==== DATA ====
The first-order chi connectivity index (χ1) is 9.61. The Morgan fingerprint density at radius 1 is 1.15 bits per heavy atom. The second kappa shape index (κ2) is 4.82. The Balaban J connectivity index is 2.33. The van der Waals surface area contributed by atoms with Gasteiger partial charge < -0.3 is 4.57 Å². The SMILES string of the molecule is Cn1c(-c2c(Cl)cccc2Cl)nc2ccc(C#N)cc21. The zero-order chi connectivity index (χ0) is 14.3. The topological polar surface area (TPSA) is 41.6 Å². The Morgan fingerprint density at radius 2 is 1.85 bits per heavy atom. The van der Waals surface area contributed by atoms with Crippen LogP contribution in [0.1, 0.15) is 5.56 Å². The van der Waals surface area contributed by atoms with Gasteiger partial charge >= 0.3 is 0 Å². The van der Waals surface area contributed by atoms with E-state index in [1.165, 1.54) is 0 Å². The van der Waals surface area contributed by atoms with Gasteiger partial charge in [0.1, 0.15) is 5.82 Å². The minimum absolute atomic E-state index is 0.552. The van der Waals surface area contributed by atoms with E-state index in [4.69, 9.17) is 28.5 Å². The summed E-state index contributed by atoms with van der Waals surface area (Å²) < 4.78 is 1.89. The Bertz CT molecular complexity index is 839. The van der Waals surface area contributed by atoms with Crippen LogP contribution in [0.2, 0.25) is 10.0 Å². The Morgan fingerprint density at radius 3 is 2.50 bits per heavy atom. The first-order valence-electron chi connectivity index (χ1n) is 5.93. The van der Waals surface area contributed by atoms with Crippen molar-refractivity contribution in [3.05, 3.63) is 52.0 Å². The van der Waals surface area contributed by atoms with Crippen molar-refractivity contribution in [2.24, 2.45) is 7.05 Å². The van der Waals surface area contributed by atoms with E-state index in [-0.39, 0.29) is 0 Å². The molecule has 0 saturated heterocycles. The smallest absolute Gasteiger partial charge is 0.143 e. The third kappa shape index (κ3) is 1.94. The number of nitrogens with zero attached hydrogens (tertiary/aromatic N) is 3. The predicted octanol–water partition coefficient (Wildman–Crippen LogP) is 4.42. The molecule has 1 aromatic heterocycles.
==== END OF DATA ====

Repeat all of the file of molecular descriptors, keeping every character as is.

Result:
The first-order chi connectivity index (χ1) is 9.61. The Morgan fingerprint density at radius 1 is 1.15 bits per heavy atom. The second kappa shape index (κ2) is 4.82. The Balaban J connectivity index is 2.33. The van der Waals surface area contributed by atoms with Gasteiger partial charge < -0.3 is 4.57 Å². The SMILES string of the molecule is Cn1c(-c2c(Cl)cccc2Cl)nc2ccc(C#N)cc21. The zero-order chi connectivity index (χ0) is 14.3. The topological polar surface area (TPSA) is 41.6 Å². The Morgan fingerprint density at radius 2 is 1.85 bits per heavy atom. The van der Waals surface area contributed by atoms with Crippen LogP contribution in [0.1, 0.15) is 5.56 Å². The van der Waals surface area contributed by atoms with Gasteiger partial charge >= 0.3 is 0 Å². The van der Waals surface area contributed by atoms with E-state index in [1.165, 1.54) is 0 Å². The van der Waals surface area contributed by atoms with Gasteiger partial charge in [0.1, 0.15) is 5.82 Å². The minimum absolute atomic E-state index is 0.552. The van der Waals surface area contributed by atoms with E-state index in [4.69, 9.17) is 28.5 Å². The summed E-state index contributed by atoms with van der Waals surface area (Å²) < 4.78 is 1.89. The Bertz CT molecular complexity index is 839. The van der Waals surface area contributed by atoms with Crippen LogP contribution in [0.2, 0.25) is 10.0 Å². The Morgan fingerprint density at radius 3 is 2.50 bits per heavy atom. The first-order valence-electron chi connectivity index (χ1n) is 5.93. The van der Waals surface area contributed by atoms with Crippen molar-refractivity contribution in [3.05, 3.63) is 52.0 Å². The van der Waals surface area contributed by atoms with Crippen molar-refractivity contribution in [2.24, 2.45) is 7.05 Å². The van der Waals surface area contributed by atoms with E-state index in [-0.39, 0.29) is 0 Å². The molecule has 0 saturated heterocycles. The smallest absolute Gasteiger partial charge is 0.143 e. The third kappa shape index (κ3) is 1.94. The number of nitrogens with zero attached hydrogens (tertiary/aromatic N) is 3. The predicted octanol–water partition coefficient (Wildman–Crippen LogP) is 4.42. The molecule has 1 aromatic heterocycles.